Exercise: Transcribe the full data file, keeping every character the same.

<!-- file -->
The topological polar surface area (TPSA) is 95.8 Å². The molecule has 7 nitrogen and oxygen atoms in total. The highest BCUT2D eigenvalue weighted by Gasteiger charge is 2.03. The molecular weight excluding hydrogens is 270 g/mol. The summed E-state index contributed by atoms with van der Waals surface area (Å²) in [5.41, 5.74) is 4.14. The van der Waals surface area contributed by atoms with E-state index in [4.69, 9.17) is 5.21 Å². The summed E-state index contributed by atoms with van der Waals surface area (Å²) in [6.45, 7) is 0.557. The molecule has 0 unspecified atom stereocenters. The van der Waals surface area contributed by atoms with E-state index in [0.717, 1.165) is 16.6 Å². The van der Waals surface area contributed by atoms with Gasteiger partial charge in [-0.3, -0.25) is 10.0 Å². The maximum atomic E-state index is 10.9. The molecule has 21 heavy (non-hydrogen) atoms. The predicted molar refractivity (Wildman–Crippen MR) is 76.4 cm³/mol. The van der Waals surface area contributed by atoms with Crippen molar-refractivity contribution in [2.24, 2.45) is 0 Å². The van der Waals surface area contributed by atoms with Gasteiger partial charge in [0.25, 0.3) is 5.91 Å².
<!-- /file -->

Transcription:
The topological polar surface area (TPSA) is 95.8 Å². The molecule has 7 nitrogen and oxygen atoms in total. The highest BCUT2D eigenvalue weighted by Gasteiger charge is 2.03. The molecular weight excluding hydrogens is 270 g/mol. The summed E-state index contributed by atoms with van der Waals surface area (Å²) in [5.41, 5.74) is 4.14. The van der Waals surface area contributed by atoms with E-state index in [4.69, 9.17) is 5.21 Å². The summed E-state index contributed by atoms with van der Waals surface area (Å²) in [6.45, 7) is 0.557. The molecule has 0 unspecified atom stereocenters. The van der Waals surface area contributed by atoms with E-state index in [0.717, 1.165) is 16.6 Å². The van der Waals surface area contributed by atoms with Gasteiger partial charge in [-0.3, -0.25) is 10.0 Å². The maximum atomic E-state index is 10.9. The molecule has 21 heavy (non-hydrogen) atoms. The predicted molar refractivity (Wildman–Crippen MR) is 76.4 cm³/mol. The van der Waals surface area contributed by atoms with Crippen molar-refractivity contribution in [2.24, 2.45) is 0 Å². The van der Waals surface area contributed by atoms with Gasteiger partial charge in [0.25, 0.3) is 5.91 Å².